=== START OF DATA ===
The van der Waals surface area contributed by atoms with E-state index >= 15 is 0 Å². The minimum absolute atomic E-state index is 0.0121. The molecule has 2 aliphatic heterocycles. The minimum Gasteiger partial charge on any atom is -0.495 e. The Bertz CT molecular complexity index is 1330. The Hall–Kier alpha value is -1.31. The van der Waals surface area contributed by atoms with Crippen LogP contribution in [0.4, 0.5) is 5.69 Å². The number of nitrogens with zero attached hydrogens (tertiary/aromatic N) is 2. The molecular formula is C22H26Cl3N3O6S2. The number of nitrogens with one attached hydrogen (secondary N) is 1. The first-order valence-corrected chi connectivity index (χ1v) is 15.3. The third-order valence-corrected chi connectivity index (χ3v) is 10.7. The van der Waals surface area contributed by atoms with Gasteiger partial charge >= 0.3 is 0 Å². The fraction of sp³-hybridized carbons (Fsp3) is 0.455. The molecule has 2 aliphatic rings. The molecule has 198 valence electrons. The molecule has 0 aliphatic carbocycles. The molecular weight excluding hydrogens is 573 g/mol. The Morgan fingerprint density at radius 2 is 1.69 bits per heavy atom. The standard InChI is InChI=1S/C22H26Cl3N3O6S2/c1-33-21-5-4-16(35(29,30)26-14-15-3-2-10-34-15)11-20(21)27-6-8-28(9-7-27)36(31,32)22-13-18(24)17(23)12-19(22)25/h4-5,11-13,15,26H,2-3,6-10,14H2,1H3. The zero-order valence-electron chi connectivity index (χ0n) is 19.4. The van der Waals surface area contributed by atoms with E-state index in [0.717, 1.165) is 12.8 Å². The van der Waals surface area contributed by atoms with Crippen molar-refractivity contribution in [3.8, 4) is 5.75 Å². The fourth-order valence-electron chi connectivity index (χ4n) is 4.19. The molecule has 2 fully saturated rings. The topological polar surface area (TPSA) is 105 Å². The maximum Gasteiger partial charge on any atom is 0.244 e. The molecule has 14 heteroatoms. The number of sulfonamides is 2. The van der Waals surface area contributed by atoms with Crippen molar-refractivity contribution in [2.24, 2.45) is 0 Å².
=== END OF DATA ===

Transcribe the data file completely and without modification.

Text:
The van der Waals surface area contributed by atoms with E-state index >= 15 is 0 Å². The minimum absolute atomic E-state index is 0.0121. The molecule has 2 aliphatic heterocycles. The minimum Gasteiger partial charge on any atom is -0.495 e. The Bertz CT molecular complexity index is 1330. The Hall–Kier alpha value is -1.31. The van der Waals surface area contributed by atoms with Crippen LogP contribution in [0.4, 0.5) is 5.69 Å². The number of nitrogens with zero attached hydrogens (tertiary/aromatic N) is 2. The molecular formula is C22H26Cl3N3O6S2. The number of nitrogens with one attached hydrogen (secondary N) is 1. The first-order valence-corrected chi connectivity index (χ1v) is 15.3. The third-order valence-corrected chi connectivity index (χ3v) is 10.7. The van der Waals surface area contributed by atoms with Gasteiger partial charge >= 0.3 is 0 Å². The fraction of sp³-hybridized carbons (Fsp3) is 0.455. The molecule has 2 aliphatic rings. The molecule has 198 valence electrons. The molecule has 0 aliphatic carbocycles. The molecular weight excluding hydrogens is 573 g/mol. The Morgan fingerprint density at radius 2 is 1.69 bits per heavy atom. The standard InChI is InChI=1S/C22H26Cl3N3O6S2/c1-33-21-5-4-16(35(29,30)26-14-15-3-2-10-34-15)11-20(21)27-6-8-28(9-7-27)36(31,32)22-13-18(24)17(23)12-19(22)25/h4-5,11-13,15,26H,2-3,6-10,14H2,1H3. The zero-order valence-electron chi connectivity index (χ0n) is 19.4. The van der Waals surface area contributed by atoms with E-state index in [0.717, 1.165) is 12.8 Å². The van der Waals surface area contributed by atoms with Crippen molar-refractivity contribution in [3.8, 4) is 5.75 Å². The fourth-order valence-electron chi connectivity index (χ4n) is 4.19. The molecule has 2 fully saturated rings. The topological polar surface area (TPSA) is 105 Å². The maximum Gasteiger partial charge on any atom is 0.244 e. The molecule has 14 heteroatoms. The number of sulfonamides is 2. The van der Waals surface area contributed by atoms with Crippen molar-refractivity contribution in [2.24, 2.45) is 0 Å².